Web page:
The Brookings' Saul/Zilkha room overflowed
with an expectant crowd awaiting the Prime Minister of the Executive Department of the Transitorial National Council of the Libyan Republic. Libya's opposition leader, Dr. Mahmoud Gibril, didn't disappoint. He spoke eloquently and candidly, but insufficiently
convincing. Those cheering for the latest entry for the Nobel Peace Prize should carefully examine his words. Overcharged rhetoric raised issues. Failing to be totally accurate invited doubts of credibility.
Note: All Dr. Gibril's statements are verbatim and unedited.The interim Prime Minister viewed the current situation in Libya "as a natural product of globalization" and "cannot be separated from what's happening in Egypt, from what's happening in Tunisia, what's taking place in Yemen and what's taking place in Syria."
Sounds good and is good, but incomplete. Dr. Gibril failed to mention that the most valid, most meaningful and most easily transformable rebellions, those from the Shi'a majority in Bahrain (omitted by him) and the anti-Allawite majority in Syria have been brutally suppressed, while transformations in Tunisia and Egypt have suffered slight setbacks.
After the rapid introduction, Dr. Mahmoud Gibril's address became more interesting.
"Those young kids took to the streets peacefully looking for a democratic structure, looking for a dignified life, looking for a better future because they had been living for 42 years, them and their parents, under a dictatorship, a tyrant regime, which deprived them of every opportunity to have a dignified life."
The youth of whom he speaks are usually rebellious. Consider the American flower children of the 1960's who became the war hawks of the 2000's. Is it proper to praise those who gallantly man the barricades and lead the nation to freedom and dignity, and not include many of them in the Transitorial National Council? Is it usual for those who lead the revolution to take a back seat to those who watch from the sidelines? Still unanswered is: "Who declared the interim government other than themselves?" Have those doing the fighting, including the Islamic groups, related their preferences?
Afterwards, the interim Prime Minister's remarks became questionable:
"There is no better education; there is no medical services, all failure after failure of all developmental projects that have been introduced during those 42 years. It's enough to say that unemployment exceeds 30 percent in a country whose population does not exceed 6.3 million people with a vast amount of wealth because of oil revenues,"
Are these statements valid? United Nations statistics have Libya with one of the highest literacy rates in the developing world, the longest school life for its population, a recalculated human development index at 0.810 in 2010 (higher than Latvia and close to Uruguay), and a national health plan. Reliable data of unemployment rate is not available. For what it's worth, a popular Tripoli daily, OEA, uses Libyan census data to claim "Unemployment among men is 21.55 percent and at 18.71 percent among women,"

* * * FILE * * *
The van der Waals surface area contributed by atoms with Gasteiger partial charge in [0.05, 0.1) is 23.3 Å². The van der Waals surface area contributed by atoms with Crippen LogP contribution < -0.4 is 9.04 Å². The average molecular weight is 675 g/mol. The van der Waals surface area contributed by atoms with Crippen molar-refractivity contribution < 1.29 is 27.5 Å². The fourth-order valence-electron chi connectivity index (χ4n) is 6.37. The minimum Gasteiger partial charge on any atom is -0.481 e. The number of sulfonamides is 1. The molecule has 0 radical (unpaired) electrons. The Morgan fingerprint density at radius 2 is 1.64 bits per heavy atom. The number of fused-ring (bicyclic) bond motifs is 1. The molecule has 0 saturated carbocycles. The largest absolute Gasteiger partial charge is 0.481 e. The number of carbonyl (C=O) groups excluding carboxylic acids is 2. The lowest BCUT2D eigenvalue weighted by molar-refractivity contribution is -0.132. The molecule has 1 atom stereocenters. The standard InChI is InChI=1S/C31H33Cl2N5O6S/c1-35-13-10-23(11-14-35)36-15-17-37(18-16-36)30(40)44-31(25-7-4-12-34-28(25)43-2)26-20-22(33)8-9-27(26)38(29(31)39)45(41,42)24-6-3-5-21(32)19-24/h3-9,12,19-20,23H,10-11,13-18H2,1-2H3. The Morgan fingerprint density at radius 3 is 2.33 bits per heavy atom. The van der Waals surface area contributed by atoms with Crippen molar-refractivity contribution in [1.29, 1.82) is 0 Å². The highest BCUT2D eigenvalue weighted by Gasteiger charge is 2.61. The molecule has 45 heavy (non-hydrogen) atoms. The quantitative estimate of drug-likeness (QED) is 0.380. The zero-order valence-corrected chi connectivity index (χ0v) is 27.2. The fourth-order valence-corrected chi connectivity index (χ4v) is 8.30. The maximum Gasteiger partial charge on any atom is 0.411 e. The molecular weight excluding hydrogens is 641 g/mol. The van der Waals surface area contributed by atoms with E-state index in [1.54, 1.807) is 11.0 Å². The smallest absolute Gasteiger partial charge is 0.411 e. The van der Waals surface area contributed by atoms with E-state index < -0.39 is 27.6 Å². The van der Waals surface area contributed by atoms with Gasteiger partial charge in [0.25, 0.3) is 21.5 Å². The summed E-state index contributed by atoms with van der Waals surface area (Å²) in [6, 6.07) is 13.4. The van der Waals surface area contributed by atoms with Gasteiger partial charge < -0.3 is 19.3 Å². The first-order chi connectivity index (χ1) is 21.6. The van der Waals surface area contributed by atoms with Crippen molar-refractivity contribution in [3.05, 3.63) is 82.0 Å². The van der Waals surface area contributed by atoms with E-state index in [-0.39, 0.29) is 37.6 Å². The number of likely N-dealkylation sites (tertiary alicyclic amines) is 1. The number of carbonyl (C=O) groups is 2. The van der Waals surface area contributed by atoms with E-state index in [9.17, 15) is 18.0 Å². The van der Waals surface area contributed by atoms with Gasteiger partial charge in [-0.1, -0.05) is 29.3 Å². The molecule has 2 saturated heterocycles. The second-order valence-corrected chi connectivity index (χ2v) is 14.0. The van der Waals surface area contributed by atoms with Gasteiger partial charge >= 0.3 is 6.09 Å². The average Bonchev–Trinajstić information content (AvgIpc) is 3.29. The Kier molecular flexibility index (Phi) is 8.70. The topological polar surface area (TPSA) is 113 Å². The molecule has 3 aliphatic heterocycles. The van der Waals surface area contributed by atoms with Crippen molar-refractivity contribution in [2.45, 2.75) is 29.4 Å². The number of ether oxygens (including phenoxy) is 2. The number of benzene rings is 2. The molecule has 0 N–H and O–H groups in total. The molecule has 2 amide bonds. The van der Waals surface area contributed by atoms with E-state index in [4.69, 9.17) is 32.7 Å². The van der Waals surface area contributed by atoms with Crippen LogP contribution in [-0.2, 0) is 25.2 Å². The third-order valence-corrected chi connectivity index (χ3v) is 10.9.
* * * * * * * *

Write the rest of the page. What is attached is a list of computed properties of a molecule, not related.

Lack of jobs is possibly the principal reason for the insurrection. For a nation that has suffered repetitive sanctions and lacks resources for agriculture, industry and tourism, high unemployment is not unusual, and will undoubtedly always be a serious problem in Libya. Dr. Gibril proposed resolving the problem with a service economy based on knowledge, a vague consideration that competes with the knowledge experts from India, Korea, Japan, China and the United States; not an easy task.
These dubious statistics were followed by unconfirmed numbers:
"This killing machine was slaughtering people day and night by the thousands. The expectation and the estimate was that over 11,000 people died during those 12 weeks of manslaughtering. " Too many people are fleeing their country, you know. Going to Tunisia and to the Egyptian borders. The United Nations just yesterday -- before yesterday -- released its last report saying that over 750,000 Libyans fled their country."
Dr. Gibril might have knowledge to verify his statements, but the media has not reflected the numbers. Until May 14, estimates of those killed in the conflict ranged from 1000 to 3000. Wikipedia examined the reported casualties from the several battles. and based on these numbers arrived at:" 2,193-2,950 opposition members/fighters (which includes also civilian supporters) and 817-1,114 Gaddafi loyalists have been killed by May 14, 2011."
"In addition, another 370 opposition fighters and activists have been confirmed as missing in the fighting in the east by the end of March, 500-2,000 are reported to be missing in the Battle of Misrata Batte and 74 were missing following the Battle of Brega-Adjibyah road for a total of 944-2,444 rebels reported missing. However, this number could be higher since it was reported that 700 rebels were missing following the First Battle of Bin Hawad."